Our current virus pandemic has forced all of us to face some harsh realities. One of the benefits of experiencing a seismic shift in our world is the ensuing time of introspection and the questioning of our assumptions.
Most churches are realizing that the landscape of congregational life has dramatically changed, and we must prepare for a very different world over the course of the coming decade.
This is not a new idea. Several years ago, I began to talk about resilience as a trait I believed was indispensable for a 21st century church. I found this quality in increasingly short supply among the churches I engaged. Many were, and are, fragile and vulnerable to any number of significant threats: economic, leadership, pandemic, theological, societal.
Most were plateaued or declining in terms of attendance metrics, many had very shallow financial reserves, the majority were heavily skewed toward an aging congregation and had lost significant groups of middle age and younger members to neighboring churches, especially larger and more focused churches.
Cultivating resilience became a standard stump speech and strategy focus for me. Nearly always, heads would quickly nod in agreement with that thesis, but most churches balked at engaging in the sorts of major changes that would be required to move from simply surviving to genuinely thriving.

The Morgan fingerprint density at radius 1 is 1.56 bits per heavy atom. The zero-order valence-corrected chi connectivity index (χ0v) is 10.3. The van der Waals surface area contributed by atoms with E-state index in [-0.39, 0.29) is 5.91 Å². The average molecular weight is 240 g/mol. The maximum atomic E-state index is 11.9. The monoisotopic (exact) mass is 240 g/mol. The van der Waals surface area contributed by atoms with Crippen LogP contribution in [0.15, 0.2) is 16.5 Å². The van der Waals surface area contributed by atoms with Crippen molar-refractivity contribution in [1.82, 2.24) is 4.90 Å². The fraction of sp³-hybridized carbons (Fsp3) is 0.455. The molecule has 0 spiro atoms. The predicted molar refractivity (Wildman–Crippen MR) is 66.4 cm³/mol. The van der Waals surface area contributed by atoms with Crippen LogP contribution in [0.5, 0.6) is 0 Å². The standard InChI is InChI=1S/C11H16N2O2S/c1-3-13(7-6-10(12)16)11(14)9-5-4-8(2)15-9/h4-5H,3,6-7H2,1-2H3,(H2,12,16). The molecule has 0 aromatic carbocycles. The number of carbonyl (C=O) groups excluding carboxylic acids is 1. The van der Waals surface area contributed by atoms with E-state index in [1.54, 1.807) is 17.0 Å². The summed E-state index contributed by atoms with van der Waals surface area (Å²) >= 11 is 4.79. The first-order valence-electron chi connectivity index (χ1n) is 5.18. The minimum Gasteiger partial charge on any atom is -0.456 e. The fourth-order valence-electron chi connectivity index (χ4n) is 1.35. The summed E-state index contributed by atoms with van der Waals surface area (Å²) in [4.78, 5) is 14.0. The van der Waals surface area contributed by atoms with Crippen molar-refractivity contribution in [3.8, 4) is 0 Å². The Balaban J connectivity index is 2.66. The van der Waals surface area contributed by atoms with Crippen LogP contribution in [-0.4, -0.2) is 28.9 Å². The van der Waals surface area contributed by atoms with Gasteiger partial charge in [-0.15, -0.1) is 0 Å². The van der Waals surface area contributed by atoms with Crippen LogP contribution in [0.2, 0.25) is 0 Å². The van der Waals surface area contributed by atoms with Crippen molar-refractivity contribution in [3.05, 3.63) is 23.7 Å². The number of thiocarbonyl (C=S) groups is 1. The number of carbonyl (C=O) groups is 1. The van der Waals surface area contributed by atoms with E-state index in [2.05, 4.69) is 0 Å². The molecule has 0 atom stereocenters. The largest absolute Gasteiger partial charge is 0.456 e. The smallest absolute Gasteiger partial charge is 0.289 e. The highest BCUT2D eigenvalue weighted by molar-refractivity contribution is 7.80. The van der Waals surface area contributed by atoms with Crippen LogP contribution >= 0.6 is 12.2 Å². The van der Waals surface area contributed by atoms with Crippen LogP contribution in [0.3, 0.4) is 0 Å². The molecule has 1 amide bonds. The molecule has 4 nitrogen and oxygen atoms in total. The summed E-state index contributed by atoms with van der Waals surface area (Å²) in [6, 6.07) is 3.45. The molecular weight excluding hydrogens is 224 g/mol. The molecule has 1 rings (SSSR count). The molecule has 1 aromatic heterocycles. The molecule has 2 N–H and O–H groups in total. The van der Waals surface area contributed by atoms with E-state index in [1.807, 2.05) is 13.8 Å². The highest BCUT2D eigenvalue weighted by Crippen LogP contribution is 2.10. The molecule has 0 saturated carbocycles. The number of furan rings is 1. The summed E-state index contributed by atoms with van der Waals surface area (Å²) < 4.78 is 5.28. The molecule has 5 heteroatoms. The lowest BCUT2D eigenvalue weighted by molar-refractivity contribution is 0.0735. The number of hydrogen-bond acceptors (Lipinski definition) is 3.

Now, as we navigate the unknowns before us, I was struck by comments from my friend Seth Hix, who identified some general attitudes and expectation patterns he sees emerging among churches and clergy in this pandemic age. Perhaps identifying our expectations for the future could help us thoughtfully engage our options.
Some want to restart their congregational life as soon as possible. This approach to the future church seeks to resume life as we knew it, and to do so quickly. The underlying assumption is that when we restart what we were doing prior to March 2020, people will return and resume the same ministry model that was in place prior to the pandemic.
It’s understandable and appropriate to long for the security of the familiar patterns that guided our life for decades. Regular in-person worship events, the liturgy, a fine facility that became synonymous with “doing church,” dependable and predictable staff interactions, a warm and welcoming small group experience, regular events for our children, mission trips and fellowship meals — all these describe what we can’t wait to restart and resume.